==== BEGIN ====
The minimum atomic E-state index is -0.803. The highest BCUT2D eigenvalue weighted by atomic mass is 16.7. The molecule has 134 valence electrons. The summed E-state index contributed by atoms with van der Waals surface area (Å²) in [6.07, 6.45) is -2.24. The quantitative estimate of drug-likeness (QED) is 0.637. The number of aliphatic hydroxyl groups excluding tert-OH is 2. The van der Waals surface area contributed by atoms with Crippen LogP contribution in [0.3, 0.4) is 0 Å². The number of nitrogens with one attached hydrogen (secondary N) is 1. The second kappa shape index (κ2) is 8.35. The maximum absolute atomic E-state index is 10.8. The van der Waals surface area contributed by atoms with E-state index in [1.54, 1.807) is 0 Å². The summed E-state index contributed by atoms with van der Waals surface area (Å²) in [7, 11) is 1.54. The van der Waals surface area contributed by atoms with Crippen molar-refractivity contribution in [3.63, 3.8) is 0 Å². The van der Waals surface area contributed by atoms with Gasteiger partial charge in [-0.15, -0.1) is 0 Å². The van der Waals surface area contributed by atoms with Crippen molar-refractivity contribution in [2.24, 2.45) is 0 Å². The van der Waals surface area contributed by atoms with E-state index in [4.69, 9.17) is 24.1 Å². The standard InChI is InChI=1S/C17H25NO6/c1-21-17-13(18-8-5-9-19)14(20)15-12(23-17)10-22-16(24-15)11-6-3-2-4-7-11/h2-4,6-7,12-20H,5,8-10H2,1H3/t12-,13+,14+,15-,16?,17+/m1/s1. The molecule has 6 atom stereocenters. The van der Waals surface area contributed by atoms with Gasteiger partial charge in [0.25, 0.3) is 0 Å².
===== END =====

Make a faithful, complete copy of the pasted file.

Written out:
The minimum atomic E-state index is -0.803. The highest BCUT2D eigenvalue weighted by atomic mass is 16.7. The molecule has 134 valence electrons. The summed E-state index contributed by atoms with van der Waals surface area (Å²) in [6.07, 6.45) is -2.24. The quantitative estimate of drug-likeness (QED) is 0.637. The number of aliphatic hydroxyl groups excluding tert-OH is 2. The van der Waals surface area contributed by atoms with Crippen LogP contribution in [0.3, 0.4) is 0 Å². The number of nitrogens with one attached hydrogen (secondary N) is 1. The second kappa shape index (κ2) is 8.35. The maximum absolute atomic E-state index is 10.8. The van der Waals surface area contributed by atoms with E-state index in [1.54, 1.807) is 0 Å². The summed E-state index contributed by atoms with van der Waals surface area (Å²) in [7, 11) is 1.54. The van der Waals surface area contributed by atoms with Crippen molar-refractivity contribution in [3.63, 3.8) is 0 Å². The van der Waals surface area contributed by atoms with Gasteiger partial charge in [-0.15, -0.1) is 0 Å². The van der Waals surface area contributed by atoms with Crippen molar-refractivity contribution in [2.24, 2.45) is 0 Å². The van der Waals surface area contributed by atoms with E-state index in [4.69, 9.17) is 24.1 Å². The standard InChI is InChI=1S/C17H25NO6/c1-21-17-13(18-8-5-9-19)14(20)15-12(23-17)10-22-16(24-15)11-6-3-2-4-7-11/h2-4,6-7,12-20H,5,8-10H2,1H3/t12-,13+,14+,15-,16?,17+/m1/s1. The molecule has 6 atom stereocenters. The van der Waals surface area contributed by atoms with Gasteiger partial charge in [0.25, 0.3) is 0 Å².